Posted by: Brad Nixon | November 6, 2019

Exit at Lordsburg, New Mexico: Library Gem off the Beaten Track

When you drive across the southern United States between Los Angeles, California  and Jacksonville, Florida on Interstate Route 10, you’ll eventually have to stop for — as the highway signs have it — Gas, Food, Lodging.

To give you some perspective, LA-to-Jacksonville is 2,419 miles (3,893 km), give or take: about 35 hours of driving.

To put that in a European perspective, that’s equivalent to the distance between Madrid and Moscow.

America’s a big place. But, the scenery’s … also big.

I10 Arizona Brad Nixon 6659 680

On my most recent trip, I traveled from Los Angeles to southwestern New Mexico, which took me through the high desert of southeastern Arizona.

I10 Arizona Brad Nixon 6649 680

One good place to stop is Lordsburg, New Mexico, at 4,200 feet elevation in high desert country, 640 miles from Los Angeles.

Lordsburg was a nexus for transportation well before interstate highways or even automobiles. In the 19th century it was — and still is — a major rail transportation center.

Lordsburg train Brad Nixon 6138 680

In the 1800s, silver and copper mining was the principal business in Hidalgo County, and Lordsburg was the center for shipping ore via the Southern Pacific line. The mines have shut down, and once-booming Lordsburg has shrunk to a small town of 2,700 people. Still, it’s the most populous town in remote Hidalgo County.

If all you do is pull off I-10 for fuel and food, you’ll find gas stations, restaurants and motels, but you’ll miss the heart of Lordsburg, a few blocks to the north. There’s a town there, with a rich history.

Let’s pull off the road and look around.

Your first stop is Exit 24, East Motel Road. Get off the highway, turn right toward empty desert landscape and stop at the intersection with oddly-named POW Road.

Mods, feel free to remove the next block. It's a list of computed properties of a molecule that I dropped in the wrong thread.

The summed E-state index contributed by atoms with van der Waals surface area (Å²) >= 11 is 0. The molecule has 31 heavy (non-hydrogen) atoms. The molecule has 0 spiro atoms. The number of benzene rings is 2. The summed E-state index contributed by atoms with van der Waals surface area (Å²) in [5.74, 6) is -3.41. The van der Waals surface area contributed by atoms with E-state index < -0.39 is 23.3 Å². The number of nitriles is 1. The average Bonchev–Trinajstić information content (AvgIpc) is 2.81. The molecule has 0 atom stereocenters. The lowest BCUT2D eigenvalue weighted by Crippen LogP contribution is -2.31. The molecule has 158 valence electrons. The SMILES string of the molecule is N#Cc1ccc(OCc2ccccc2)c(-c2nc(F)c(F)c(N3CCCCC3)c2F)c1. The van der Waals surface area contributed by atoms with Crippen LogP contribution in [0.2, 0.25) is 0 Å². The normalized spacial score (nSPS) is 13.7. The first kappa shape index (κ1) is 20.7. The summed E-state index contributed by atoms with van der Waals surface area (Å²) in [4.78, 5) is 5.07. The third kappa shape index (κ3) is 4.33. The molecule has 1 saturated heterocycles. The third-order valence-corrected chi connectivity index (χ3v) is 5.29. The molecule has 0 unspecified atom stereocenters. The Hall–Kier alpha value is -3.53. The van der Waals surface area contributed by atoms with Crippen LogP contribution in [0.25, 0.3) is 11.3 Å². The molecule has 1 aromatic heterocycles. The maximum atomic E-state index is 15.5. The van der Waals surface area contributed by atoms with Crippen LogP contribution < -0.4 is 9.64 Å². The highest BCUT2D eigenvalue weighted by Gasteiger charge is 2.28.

POW Road Brad Nixon 6132 680

In English, so far as I know, “POW” signifies one thing only: “Prisoner of War.” And so it was.

During World War II, the U.S. federal government interned all identifiable residents of Japanese descent in a number of concentration camps (termed “detention centers”). One of the smaller camps was in the arid scrubland outside Lordsburg. Like most of the camp sites, the Lordsburg one is no longer open to the public. There is nothing that remains to be seen. Only a highway marker notes the site.

Lordsburg camp Brad Nixon 6128 680

Eventually, the Japanese-American citizens were moved to a camp in North Dakota, and the Lordsburg camp housed German and Italian prisoners of war: POWs.

What any of those people made of their time in that stark, austere landscape is beyond me to say.

Lordsburg camp Brad Nixon 6133 680

In the Town

Drive in to Lordsburg, though, and you’ll find a small, thriving town. It’s the county seat, boasting an attractive courthouse, which opened in 1927.

Hidalgo courthouse Brad Nixon 6141 680

I strolled in to the Hidalgo County Courthouse on a day when court was not in session. A friendly administrator was glad to have a visitor interested in the place. The building is not ornate, but with its grand staircase leading up to the courtroom, it’s an appropriately formal structure.

Lordsburg CH int Brad Nixon 6146 680

Outside the courthouse is a monument that is all too common across the towns of southern New Mexico.

Bataan memorial Brad Nixon 6143 680

As WWII began, the 200 and 215th Coast Artillery Regiment were deployed to the Bataan Peninsula, across Manila Bay from Manila, Philippines, and Corregidor Island, in the bay. The regiments were based in Deming, New Mexico. A large number of the men were from southern New Mexico.